Committal Proceedings For Failure to Deliver-Up Computer Equipment
Quantum Tuning Ltd v Sam White [2019] EWHC 1376 (QB) is an important High Court judgment for employers as it reiterates in the strongest possible terms how seriously Courts regard flagrant non-compliance of Court Orders.

Committal proceedings are not common, and reported cases tend to be those where there has been a deliberate failure to disclose key documents in high value financial services litigation, rather than physical items as these proceedings concerned.  They are arguably a last resort for an employer trying to ascertain the existence of confidential material which is then thwarted by a former employee.

In an age where vast amounts of data can be easily hidden (e.g. in the cloud, on memory sticks or on virtual computers) for some individuals non-compliance with a Court Order for delivery-up may be worth the risk, notwithstanding the rather stark penal notice that accompanies these types of Orders.

The case is also of interest for reasons that social media evidence played an important part in the proceedings.

In May 2018 the Claimant (one of the UK’s leading  vehicle tuning/remapping companies), obtained an ex-parte Court Order against the Defendant to deliver-up his computer equipment. The Claimant had evidence to suspect the Defendant had stolen its database of vehicle engine tuning files (“VET files”) which it believed the Defendant was using for competitive purposes.

This was the second time such an Order had been obtained against the Defendant. On the first occasion back in 2016 the Defendant was still employed by the Claimant. The upshot of those proceedings was that the Defendant admitted stealing a small number of VET files; however no evidence that he had stolen the Claimant’s entire database of VET files could be found on the computers delivered-up by him pursuant to that Order. Those proceedings were then stayed; the Claimant was summarily dismissed, and he warranted (and undertook) that he had returned/deleted the Claimant’s VET files.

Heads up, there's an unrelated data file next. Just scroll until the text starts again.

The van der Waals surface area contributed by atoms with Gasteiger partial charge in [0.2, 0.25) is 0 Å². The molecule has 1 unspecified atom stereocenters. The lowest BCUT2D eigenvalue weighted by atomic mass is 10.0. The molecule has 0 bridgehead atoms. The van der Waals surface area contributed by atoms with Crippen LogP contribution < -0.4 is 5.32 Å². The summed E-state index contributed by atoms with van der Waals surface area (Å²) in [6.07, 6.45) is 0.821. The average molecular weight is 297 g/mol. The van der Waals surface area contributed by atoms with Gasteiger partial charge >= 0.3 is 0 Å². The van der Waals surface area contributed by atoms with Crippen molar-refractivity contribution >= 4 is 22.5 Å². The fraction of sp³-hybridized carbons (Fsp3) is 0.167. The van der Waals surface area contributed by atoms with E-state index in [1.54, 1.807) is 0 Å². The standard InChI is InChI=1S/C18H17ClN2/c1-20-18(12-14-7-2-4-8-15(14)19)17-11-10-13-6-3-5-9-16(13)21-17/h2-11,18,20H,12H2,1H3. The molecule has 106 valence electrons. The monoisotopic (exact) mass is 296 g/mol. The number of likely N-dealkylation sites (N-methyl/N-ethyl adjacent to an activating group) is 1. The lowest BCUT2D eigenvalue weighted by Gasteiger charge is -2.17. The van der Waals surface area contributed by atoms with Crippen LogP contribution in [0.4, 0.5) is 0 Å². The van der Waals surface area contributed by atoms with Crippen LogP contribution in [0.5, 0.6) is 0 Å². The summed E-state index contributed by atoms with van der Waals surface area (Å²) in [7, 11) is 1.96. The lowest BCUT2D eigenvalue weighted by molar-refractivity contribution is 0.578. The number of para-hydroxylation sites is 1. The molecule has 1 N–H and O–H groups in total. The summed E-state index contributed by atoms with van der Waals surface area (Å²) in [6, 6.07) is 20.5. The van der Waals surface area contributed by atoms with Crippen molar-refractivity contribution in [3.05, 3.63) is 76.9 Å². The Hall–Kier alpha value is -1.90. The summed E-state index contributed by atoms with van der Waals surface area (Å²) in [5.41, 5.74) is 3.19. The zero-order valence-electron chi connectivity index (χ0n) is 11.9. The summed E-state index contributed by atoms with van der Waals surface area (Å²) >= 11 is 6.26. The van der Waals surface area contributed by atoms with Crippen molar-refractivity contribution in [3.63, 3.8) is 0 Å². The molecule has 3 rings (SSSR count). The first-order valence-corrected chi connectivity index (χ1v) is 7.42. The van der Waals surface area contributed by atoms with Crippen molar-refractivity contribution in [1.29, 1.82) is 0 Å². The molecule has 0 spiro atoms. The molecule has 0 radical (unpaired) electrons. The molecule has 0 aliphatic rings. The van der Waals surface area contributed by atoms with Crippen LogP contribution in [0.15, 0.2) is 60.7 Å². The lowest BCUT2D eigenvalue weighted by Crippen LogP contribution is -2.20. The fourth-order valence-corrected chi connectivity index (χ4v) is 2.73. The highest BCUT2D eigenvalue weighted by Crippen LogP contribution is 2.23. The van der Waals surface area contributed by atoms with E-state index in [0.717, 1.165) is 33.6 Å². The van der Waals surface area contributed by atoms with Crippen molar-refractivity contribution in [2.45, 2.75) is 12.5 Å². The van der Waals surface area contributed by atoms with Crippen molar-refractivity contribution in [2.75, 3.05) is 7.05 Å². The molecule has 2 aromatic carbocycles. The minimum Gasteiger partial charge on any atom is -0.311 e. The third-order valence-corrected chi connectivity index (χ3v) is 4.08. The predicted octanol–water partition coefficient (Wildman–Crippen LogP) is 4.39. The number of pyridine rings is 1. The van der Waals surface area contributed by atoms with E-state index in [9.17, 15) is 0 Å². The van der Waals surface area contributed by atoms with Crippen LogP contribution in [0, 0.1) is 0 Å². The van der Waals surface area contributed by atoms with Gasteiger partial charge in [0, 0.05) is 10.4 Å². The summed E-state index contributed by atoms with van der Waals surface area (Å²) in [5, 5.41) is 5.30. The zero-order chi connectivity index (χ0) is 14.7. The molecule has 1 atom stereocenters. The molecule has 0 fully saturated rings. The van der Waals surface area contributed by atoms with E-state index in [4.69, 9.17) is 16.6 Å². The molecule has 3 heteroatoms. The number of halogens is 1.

On this second occasion, following delivery-up, the Claimant didn’t believe the Defendant had handed over all his business related computers, despite sworn affidavits by the Defendant to the contrary. So, over the next few months the Claimant set about trying to prove otherwise.

The Defendant was an avid user of social media for his newly established business. He used both Facebook and Instagram to post ad-hoc photos of various laptop computers. Some postings contained photos of computers which the Claimant believed had not been delivered-up. One of the useful features of social media postings is that they are often dated and, in some case, metadata can be captured depending on which platform is involved.

Following a three day committal proceedings hearing (i.e. non-compliance with the Court’s Order for delivery-up) the Claimant was found by the Judge (to the criminal standard of proof which is required in committal proceedings) not to have delivered-up two computers.

The Defendant was sentenced to 7 months imprisonment suspended for 28 days. Over the next month the Defendant has an opportunity to purge his contempt (thereby reducing his sentence) by explaining to the Court’s satisfaction the whereabouts of the missing computers.
The writer acted for the Claimant in these proceedings together with James Ramsden QC of 39 Essex Street Chambers.
CONTACT: Christopher Filor
EMAIL: cfilor@filorsolicitors.co.uk   TELEPHONE: 01647 231475
MOBILE: 07891 055856   www.filorsolicitors.co.uk
This publication is not intended to provide legal or other professional advice and should not be relied upon as such. Readers should take legal advice before applying the information contained in this briefing.
You are receiving this email because you are subscribed to the Filor Solicitors mailing list.
If you have received this email in error, please accept our apologies.
If you do not wish to receive further emails from us, please click here to unsubscribe.
If you cannot see this email, please click here for the web version.